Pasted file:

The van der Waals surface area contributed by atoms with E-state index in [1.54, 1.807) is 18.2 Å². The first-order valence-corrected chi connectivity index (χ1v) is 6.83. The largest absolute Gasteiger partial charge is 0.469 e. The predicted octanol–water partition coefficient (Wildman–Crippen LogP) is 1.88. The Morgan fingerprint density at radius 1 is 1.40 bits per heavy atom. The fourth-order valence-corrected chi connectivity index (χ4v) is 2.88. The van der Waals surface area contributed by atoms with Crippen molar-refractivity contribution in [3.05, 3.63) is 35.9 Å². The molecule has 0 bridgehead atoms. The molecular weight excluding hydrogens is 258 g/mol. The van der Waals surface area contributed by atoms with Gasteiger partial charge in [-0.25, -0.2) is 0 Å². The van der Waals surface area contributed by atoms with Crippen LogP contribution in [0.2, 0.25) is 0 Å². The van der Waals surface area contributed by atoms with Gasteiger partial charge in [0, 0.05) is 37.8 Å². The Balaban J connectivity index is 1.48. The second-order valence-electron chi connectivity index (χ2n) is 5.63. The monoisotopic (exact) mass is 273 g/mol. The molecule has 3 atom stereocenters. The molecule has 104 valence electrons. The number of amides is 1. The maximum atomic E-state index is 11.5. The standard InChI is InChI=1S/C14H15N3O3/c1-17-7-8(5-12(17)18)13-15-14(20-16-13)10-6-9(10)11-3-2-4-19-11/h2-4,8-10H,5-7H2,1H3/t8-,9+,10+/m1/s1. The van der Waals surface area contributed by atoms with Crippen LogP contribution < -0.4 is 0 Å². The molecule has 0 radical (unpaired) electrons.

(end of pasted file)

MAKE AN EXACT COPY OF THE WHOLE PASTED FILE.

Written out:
The van der Waals surface area contributed by atoms with E-state index in [1.54, 1.807) is 18.2 Å². The first-order valence-corrected chi connectivity index (χ1v) is 6.83. The largest absolute Gasteiger partial charge is 0.469 e. The predicted octanol–water partition coefficient (Wildman–Crippen LogP) is 1.88. The Morgan fingerprint density at radius 1 is 1.40 bits per heavy atom. The fourth-order valence-corrected chi connectivity index (χ4v) is 2.88. The van der Waals surface area contributed by atoms with Crippen molar-refractivity contribution in [3.05, 3.63) is 35.9 Å². The molecule has 0 bridgehead atoms. The molecular weight excluding hydrogens is 258 g/mol. The van der Waals surface area contributed by atoms with Gasteiger partial charge in [-0.25, -0.2) is 0 Å². The van der Waals surface area contributed by atoms with Crippen LogP contribution in [0.2, 0.25) is 0 Å². The van der Waals surface area contributed by atoms with Gasteiger partial charge in [0, 0.05) is 37.8 Å². The Balaban J connectivity index is 1.48. The second-order valence-electron chi connectivity index (χ2n) is 5.63. The monoisotopic (exact) mass is 273 g/mol. The molecule has 3 atom stereocenters. The molecule has 104 valence electrons. The number of amides is 1. The maximum atomic E-state index is 11.5. The standard InChI is InChI=1S/C14H15N3O3/c1-17-7-8(5-12(17)18)13-15-14(20-16-13)10-6-9(10)11-3-2-4-19-11/h2-4,8-10H,5-7H2,1H3/t8-,9+,10+/m1/s1. The van der Waals surface area contributed by atoms with Crippen LogP contribution < -0.4 is 0 Å². The molecule has 0 radical (unpaired) electrons.